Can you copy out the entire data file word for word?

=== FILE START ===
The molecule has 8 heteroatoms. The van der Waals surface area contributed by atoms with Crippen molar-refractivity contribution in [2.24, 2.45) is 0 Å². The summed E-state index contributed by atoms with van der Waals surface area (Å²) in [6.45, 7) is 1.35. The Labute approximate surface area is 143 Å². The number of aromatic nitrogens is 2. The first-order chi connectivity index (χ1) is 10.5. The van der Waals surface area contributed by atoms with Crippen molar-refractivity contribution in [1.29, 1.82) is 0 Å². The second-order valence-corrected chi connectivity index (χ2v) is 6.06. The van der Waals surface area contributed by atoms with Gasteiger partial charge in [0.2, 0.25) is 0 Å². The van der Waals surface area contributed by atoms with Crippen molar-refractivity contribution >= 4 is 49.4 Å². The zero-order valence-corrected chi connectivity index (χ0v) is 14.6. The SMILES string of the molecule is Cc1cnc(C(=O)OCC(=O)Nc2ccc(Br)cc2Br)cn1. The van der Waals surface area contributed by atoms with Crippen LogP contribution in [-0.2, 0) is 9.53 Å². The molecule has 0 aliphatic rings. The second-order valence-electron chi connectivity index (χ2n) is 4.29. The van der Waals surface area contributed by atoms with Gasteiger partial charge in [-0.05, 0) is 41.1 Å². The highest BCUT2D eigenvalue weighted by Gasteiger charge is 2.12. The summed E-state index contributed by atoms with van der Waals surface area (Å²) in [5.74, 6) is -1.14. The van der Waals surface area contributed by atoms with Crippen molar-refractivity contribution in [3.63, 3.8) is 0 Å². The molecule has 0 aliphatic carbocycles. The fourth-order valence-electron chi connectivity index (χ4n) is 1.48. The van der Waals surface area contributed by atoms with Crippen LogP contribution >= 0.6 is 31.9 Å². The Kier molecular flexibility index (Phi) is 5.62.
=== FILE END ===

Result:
The molecule has 8 heteroatoms. The van der Waals surface area contributed by atoms with Crippen molar-refractivity contribution in [2.24, 2.45) is 0 Å². The summed E-state index contributed by atoms with van der Waals surface area (Å²) in [6.45, 7) is 1.35. The Labute approximate surface area is 143 Å². The number of aromatic nitrogens is 2. The first-order chi connectivity index (χ1) is 10.5. The van der Waals surface area contributed by atoms with Crippen molar-refractivity contribution in [1.29, 1.82) is 0 Å². The second-order valence-corrected chi connectivity index (χ2v) is 6.06. The van der Waals surface area contributed by atoms with Gasteiger partial charge in [0.2, 0.25) is 0 Å². The van der Waals surface area contributed by atoms with Crippen molar-refractivity contribution >= 4 is 49.4 Å². The zero-order valence-corrected chi connectivity index (χ0v) is 14.6. The SMILES string of the molecule is Cc1cnc(C(=O)OCC(=O)Nc2ccc(Br)cc2Br)cn1. The van der Waals surface area contributed by atoms with Crippen LogP contribution in [-0.2, 0) is 9.53 Å². The molecule has 0 aliphatic rings. The second-order valence-electron chi connectivity index (χ2n) is 4.29. The van der Waals surface area contributed by atoms with Gasteiger partial charge in [-0.05, 0) is 41.1 Å². The highest BCUT2D eigenvalue weighted by Gasteiger charge is 2.12. The summed E-state index contributed by atoms with van der Waals surface area (Å²) in [5.74, 6) is -1.14. The van der Waals surface area contributed by atoms with Crippen molar-refractivity contribution in [3.63, 3.8) is 0 Å². The molecule has 0 aliphatic carbocycles. The fourth-order valence-electron chi connectivity index (χ4n) is 1.48. The van der Waals surface area contributed by atoms with Crippen LogP contribution >= 0.6 is 31.9 Å². The Kier molecular flexibility index (Phi) is 5.62.